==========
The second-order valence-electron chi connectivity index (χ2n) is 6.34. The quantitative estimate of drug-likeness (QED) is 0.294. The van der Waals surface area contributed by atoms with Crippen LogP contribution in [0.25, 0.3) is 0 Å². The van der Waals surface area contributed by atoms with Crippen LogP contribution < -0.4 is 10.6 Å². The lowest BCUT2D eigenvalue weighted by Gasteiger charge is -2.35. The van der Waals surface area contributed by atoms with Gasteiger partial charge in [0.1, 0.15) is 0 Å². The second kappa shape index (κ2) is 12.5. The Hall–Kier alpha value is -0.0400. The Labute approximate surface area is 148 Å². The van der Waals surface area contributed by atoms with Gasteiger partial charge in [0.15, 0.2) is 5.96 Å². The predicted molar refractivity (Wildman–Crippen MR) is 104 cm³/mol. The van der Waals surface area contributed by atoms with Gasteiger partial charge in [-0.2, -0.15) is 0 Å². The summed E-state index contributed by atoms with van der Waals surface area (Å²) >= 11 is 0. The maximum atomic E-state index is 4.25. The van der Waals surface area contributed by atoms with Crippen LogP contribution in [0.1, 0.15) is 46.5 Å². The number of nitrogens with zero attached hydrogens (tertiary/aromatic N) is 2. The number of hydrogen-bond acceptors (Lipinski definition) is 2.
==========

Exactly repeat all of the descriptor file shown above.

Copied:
The second-order valence-electron chi connectivity index (χ2n) is 6.34. The quantitative estimate of drug-likeness (QED) is 0.294. The van der Waals surface area contributed by atoms with Crippen LogP contribution in [0.25, 0.3) is 0 Å². The van der Waals surface area contributed by atoms with Crippen LogP contribution < -0.4 is 10.6 Å². The lowest BCUT2D eigenvalue weighted by Gasteiger charge is -2.35. The van der Waals surface area contributed by atoms with Gasteiger partial charge in [0.1, 0.15) is 0 Å². The second kappa shape index (κ2) is 12.5. The Hall–Kier alpha value is -0.0400. The Labute approximate surface area is 148 Å². The van der Waals surface area contributed by atoms with Gasteiger partial charge in [0.15, 0.2) is 5.96 Å². The predicted molar refractivity (Wildman–Crippen MR) is 104 cm³/mol. The van der Waals surface area contributed by atoms with Gasteiger partial charge in [-0.2, -0.15) is 0 Å². The summed E-state index contributed by atoms with van der Waals surface area (Å²) >= 11 is 0. The maximum atomic E-state index is 4.25. The van der Waals surface area contributed by atoms with Crippen LogP contribution in [0.1, 0.15) is 46.5 Å². The number of nitrogens with zero attached hydrogens (tertiary/aromatic N) is 2. The number of hydrogen-bond acceptors (Lipinski definition) is 2.